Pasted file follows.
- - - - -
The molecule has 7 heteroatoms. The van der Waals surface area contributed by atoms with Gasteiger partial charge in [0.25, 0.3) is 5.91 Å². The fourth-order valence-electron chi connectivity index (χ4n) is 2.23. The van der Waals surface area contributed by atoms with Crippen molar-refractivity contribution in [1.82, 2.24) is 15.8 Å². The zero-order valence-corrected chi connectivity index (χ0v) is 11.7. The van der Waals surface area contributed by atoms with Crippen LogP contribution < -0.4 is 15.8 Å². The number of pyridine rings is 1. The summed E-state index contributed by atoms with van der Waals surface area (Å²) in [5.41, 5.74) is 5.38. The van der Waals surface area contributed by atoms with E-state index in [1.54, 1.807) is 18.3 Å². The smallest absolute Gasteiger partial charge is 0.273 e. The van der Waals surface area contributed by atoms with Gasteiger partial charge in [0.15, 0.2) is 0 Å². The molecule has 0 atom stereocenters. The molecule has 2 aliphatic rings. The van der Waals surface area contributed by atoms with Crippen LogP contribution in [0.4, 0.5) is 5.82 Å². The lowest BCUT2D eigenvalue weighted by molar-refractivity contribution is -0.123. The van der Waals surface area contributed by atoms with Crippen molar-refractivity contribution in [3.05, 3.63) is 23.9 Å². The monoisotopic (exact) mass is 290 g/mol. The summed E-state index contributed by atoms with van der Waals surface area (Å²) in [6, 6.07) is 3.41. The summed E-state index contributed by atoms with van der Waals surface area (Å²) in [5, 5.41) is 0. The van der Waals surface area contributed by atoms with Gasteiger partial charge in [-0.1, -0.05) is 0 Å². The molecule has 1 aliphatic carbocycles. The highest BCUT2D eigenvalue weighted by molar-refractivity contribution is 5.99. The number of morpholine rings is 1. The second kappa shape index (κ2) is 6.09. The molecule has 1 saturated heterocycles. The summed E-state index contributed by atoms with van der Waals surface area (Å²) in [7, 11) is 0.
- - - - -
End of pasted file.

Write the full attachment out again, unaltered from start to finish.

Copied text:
The molecule has 7 heteroatoms. The van der Waals surface area contributed by atoms with Gasteiger partial charge in [0.25, 0.3) is 5.91 Å². The fourth-order valence-electron chi connectivity index (χ4n) is 2.23. The van der Waals surface area contributed by atoms with Crippen molar-refractivity contribution in [1.82, 2.24) is 15.8 Å². The zero-order valence-corrected chi connectivity index (χ0v) is 11.7. The van der Waals surface area contributed by atoms with Crippen LogP contribution < -0.4 is 15.8 Å². The number of pyridine rings is 1. The summed E-state index contributed by atoms with van der Waals surface area (Å²) in [5.41, 5.74) is 5.38. The van der Waals surface area contributed by atoms with E-state index in [1.54, 1.807) is 18.3 Å². The smallest absolute Gasteiger partial charge is 0.273 e. The van der Waals surface area contributed by atoms with Gasteiger partial charge in [0.15, 0.2) is 0 Å². The molecule has 0 atom stereocenters. The molecule has 2 aliphatic rings. The van der Waals surface area contributed by atoms with Crippen LogP contribution in [0.4, 0.5) is 5.82 Å². The lowest BCUT2D eigenvalue weighted by molar-refractivity contribution is -0.123. The van der Waals surface area contributed by atoms with Crippen molar-refractivity contribution in [3.05, 3.63) is 23.9 Å². The monoisotopic (exact) mass is 290 g/mol. The summed E-state index contributed by atoms with van der Waals surface area (Å²) in [6, 6.07) is 3.41. The summed E-state index contributed by atoms with van der Waals surface area (Å²) in [5, 5.41) is 0. The van der Waals surface area contributed by atoms with Gasteiger partial charge in [-0.1, -0.05) is 0 Å². The molecule has 1 aliphatic carbocycles. The highest BCUT2D eigenvalue weighted by molar-refractivity contribution is 5.99. The number of morpholine rings is 1. The second kappa shape index (κ2) is 6.09. The molecule has 1 saturated heterocycles. The summed E-state index contributed by atoms with van der Waals surface area (Å²) in [7, 11) is 0.